Saluting in the Field
Gen. Chris Vokes sees strength in saluting gesture with the Canadians in Italy
Canadian Army Training Memorandum, No 36, March 1944
1. In a "message from the G.O.C." in the army newspaper Red Patch, Major-Gen. Christopher Vokes of Ottawa told the men of his Canadian division that "to command-incomparable fighting men such as yourselves is an honour which does not sit lightly on my shoulders."
2. His message was directed at saluting. The salute, he said, is the "hallmark" of a soldier's training.
3. The Commander said that he had been in the army since the age of 17 and that there is nothing he would rather be than a soldier.
4. THE BASIS OF TRAINING
(a) "The basis of all our training is good discipline," he went on. "This makes us steady in battle and receptive to the wills of our commanders. Our discipline aims at a mutual respect and understanding between officers, NCOs and men and a deep all-consuming pride in one's self, one's comrades and one's unit. This must always remain the core of our existence as a fighting force.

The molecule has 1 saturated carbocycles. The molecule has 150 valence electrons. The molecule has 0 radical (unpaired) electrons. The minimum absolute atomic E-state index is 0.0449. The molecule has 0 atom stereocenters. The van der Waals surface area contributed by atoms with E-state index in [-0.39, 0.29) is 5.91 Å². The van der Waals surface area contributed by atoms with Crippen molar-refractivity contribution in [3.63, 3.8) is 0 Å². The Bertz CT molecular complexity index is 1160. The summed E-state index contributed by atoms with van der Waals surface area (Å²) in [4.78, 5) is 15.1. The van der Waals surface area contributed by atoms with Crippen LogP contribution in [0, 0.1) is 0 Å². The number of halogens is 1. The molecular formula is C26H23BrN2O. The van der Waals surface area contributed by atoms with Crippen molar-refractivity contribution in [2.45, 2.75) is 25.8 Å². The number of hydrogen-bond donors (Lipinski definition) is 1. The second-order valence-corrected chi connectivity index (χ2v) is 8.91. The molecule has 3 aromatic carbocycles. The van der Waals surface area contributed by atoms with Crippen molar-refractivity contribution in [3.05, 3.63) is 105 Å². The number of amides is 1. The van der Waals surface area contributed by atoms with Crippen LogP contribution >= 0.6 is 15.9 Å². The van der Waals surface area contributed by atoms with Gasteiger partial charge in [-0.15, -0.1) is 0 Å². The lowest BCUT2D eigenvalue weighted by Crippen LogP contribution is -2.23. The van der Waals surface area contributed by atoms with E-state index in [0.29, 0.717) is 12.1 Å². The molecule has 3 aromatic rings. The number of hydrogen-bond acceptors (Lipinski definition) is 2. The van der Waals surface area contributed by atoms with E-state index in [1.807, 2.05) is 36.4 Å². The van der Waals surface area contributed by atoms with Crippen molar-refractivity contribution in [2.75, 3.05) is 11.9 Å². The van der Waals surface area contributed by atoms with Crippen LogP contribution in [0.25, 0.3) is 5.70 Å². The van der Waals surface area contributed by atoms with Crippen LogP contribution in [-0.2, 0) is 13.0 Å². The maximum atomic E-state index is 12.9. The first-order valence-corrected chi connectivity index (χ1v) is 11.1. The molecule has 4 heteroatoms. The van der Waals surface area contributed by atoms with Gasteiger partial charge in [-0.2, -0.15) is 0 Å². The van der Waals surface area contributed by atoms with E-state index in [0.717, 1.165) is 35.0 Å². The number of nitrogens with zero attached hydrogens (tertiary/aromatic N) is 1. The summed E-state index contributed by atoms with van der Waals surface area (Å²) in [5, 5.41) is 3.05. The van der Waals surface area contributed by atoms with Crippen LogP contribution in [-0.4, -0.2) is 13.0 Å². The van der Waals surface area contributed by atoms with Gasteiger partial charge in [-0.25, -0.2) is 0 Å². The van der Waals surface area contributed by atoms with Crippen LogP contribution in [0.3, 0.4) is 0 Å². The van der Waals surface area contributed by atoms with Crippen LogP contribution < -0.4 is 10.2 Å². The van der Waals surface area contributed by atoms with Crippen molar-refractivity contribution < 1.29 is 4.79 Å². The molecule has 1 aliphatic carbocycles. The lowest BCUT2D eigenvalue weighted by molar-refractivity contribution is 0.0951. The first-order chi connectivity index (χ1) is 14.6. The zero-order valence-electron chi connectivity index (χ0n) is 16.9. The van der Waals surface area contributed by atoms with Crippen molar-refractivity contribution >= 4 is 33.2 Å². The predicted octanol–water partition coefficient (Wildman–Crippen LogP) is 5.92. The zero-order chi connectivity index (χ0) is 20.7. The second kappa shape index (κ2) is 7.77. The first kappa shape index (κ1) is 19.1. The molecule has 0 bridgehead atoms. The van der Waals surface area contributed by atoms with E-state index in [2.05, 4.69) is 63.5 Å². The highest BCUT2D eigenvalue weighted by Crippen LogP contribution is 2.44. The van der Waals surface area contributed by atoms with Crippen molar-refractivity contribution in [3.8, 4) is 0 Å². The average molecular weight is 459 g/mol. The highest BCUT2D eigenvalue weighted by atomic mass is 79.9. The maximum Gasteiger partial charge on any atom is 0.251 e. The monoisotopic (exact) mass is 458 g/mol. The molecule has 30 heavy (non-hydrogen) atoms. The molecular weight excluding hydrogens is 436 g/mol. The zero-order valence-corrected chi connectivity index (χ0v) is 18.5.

(b) "An indispensable part of our discipline is that the soldier (officer or man) should recognize his superior at all times. Custom decrees that this recognition be normally achieved by a form of greeting known as a salute. The junior salutes, the senior. returns the salute. Even generals salute each other.
(c) "In civil life one raised one's hat or touched one's cap to one's father, one's father's friends or others whom one wished to greet in a respectful way and smilingly said, 'Hello, Dad' or 'Good morning, Mr. Brown.' I was brought up by my parents to do so. My own son and your sons are being brought up in this fashion.
(d) "So in the army so long as we remain part of it let us not forget these courtesies. When we salute our superiors in rank, let us smile and pass the time of day. Let it be a cheerful and comradely gesture. We are all comrades in arms in the Allied armies. That is part of our strength which will help defeat the Hun as surely as our shells and bullets."
5. He concluded the message "Nothing can keep us from Victory. Nothing will."